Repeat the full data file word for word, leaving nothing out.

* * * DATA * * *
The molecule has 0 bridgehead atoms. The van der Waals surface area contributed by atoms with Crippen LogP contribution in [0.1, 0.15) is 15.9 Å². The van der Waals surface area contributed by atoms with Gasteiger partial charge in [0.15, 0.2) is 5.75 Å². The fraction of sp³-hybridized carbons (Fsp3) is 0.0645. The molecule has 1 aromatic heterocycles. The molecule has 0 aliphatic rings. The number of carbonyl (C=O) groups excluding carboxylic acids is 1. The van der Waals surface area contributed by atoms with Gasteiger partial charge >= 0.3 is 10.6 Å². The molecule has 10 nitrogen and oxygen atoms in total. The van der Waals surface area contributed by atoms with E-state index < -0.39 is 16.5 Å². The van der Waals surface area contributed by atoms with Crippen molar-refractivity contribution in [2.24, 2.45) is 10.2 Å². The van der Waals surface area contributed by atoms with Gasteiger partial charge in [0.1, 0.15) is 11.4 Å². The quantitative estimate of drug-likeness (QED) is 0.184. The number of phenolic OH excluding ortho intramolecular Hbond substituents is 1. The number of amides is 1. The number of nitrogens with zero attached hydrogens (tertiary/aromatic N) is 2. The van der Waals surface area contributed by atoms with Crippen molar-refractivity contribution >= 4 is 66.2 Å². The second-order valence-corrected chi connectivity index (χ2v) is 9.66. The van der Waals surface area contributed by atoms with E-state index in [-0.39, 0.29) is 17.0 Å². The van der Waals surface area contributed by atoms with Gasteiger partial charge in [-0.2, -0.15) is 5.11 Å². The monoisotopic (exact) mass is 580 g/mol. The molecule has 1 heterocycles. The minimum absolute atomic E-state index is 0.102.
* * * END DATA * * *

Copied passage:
The molecule has 0 bridgehead atoms. The van der Waals surface area contributed by atoms with Crippen LogP contribution in [0.1, 0.15) is 15.9 Å². The van der Waals surface area contributed by atoms with Gasteiger partial charge in [0.15, 0.2) is 5.75 Å². The fraction of sp³-hybridized carbons (Fsp3) is 0.0645. The molecule has 1 aromatic heterocycles. The molecule has 0 aliphatic rings. The number of carbonyl (C=O) groups excluding carboxylic acids is 1. The van der Waals surface area contributed by atoms with Gasteiger partial charge >= 0.3 is 10.6 Å². The molecule has 10 nitrogen and oxygen atoms in total. The van der Waals surface area contributed by atoms with E-state index < -0.39 is 16.5 Å². The van der Waals surface area contributed by atoms with Crippen molar-refractivity contribution in [2.24, 2.45) is 10.2 Å². The van der Waals surface area contributed by atoms with Gasteiger partial charge in [0.1, 0.15) is 11.4 Å². The quantitative estimate of drug-likeness (QED) is 0.184. The number of phenolic OH excluding ortho intramolecular Hbond substituents is 1. The number of amides is 1. The number of nitrogens with zero attached hydrogens (tertiary/aromatic N) is 2. The van der Waals surface area contributed by atoms with Crippen molar-refractivity contribution >= 4 is 66.2 Å². The second-order valence-corrected chi connectivity index (χ2v) is 9.66. The van der Waals surface area contributed by atoms with E-state index in [-0.39, 0.29) is 17.0 Å². The van der Waals surface area contributed by atoms with Gasteiger partial charge in [-0.2, -0.15) is 5.11 Å². The monoisotopic (exact) mass is 580 g/mol. The molecule has 1 heterocycles. The minimum absolute atomic E-state index is 0.102.